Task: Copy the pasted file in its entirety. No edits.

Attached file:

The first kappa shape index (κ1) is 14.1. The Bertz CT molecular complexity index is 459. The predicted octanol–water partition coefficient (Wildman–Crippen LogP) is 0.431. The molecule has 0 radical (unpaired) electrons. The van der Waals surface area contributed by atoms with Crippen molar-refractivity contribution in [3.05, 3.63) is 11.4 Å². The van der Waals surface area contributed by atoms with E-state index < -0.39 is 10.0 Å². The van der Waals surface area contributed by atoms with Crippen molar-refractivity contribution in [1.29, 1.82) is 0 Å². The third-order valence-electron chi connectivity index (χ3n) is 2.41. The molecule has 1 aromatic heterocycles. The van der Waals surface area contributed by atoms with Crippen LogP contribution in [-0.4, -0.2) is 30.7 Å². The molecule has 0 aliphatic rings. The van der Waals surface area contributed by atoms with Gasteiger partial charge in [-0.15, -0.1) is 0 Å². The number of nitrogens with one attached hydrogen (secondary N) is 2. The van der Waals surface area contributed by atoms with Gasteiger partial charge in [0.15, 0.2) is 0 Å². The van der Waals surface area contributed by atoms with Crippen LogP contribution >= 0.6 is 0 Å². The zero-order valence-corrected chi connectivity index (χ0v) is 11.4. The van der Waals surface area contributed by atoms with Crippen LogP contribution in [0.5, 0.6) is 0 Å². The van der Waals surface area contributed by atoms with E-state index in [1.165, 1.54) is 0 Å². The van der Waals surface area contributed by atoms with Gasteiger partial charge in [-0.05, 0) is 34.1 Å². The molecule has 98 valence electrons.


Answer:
The first kappa shape index (κ1) is 14.1. The Bertz CT molecular complexity index is 459. The predicted octanol–water partition coefficient (Wildman–Crippen LogP) is 0.431. The molecule has 0 radical (unpaired) electrons. The van der Waals surface area contributed by atoms with Crippen molar-refractivity contribution in [3.05, 3.63) is 11.4 Å². The van der Waals surface area contributed by atoms with E-state index < -0.39 is 10.0 Å². The van der Waals surface area contributed by atoms with Crippen molar-refractivity contribution in [1.29, 1.82) is 0 Å². The third-order valence-electron chi connectivity index (χ3n) is 2.41. The molecule has 1 aromatic heterocycles. The van der Waals surface area contributed by atoms with Crippen LogP contribution in [-0.4, -0.2) is 30.7 Å². The molecule has 0 aliphatic rings. The van der Waals surface area contributed by atoms with Gasteiger partial charge in [-0.15, -0.1) is 0 Å². The number of nitrogens with one attached hydrogen (secondary N) is 2. The van der Waals surface area contributed by atoms with Gasteiger partial charge in [0.15, 0.2) is 0 Å². The van der Waals surface area contributed by atoms with Crippen LogP contribution >= 0.6 is 0 Å². The zero-order valence-corrected chi connectivity index (χ0v) is 11.4. The van der Waals surface area contributed by atoms with Crippen LogP contribution in [0.5, 0.6) is 0 Å². The van der Waals surface area contributed by atoms with E-state index in [1.165, 1.54) is 0 Å². The van der Waals surface area contributed by atoms with Gasteiger partial charge in [-0.05, 0) is 34.1 Å². The molecule has 98 valence electrons.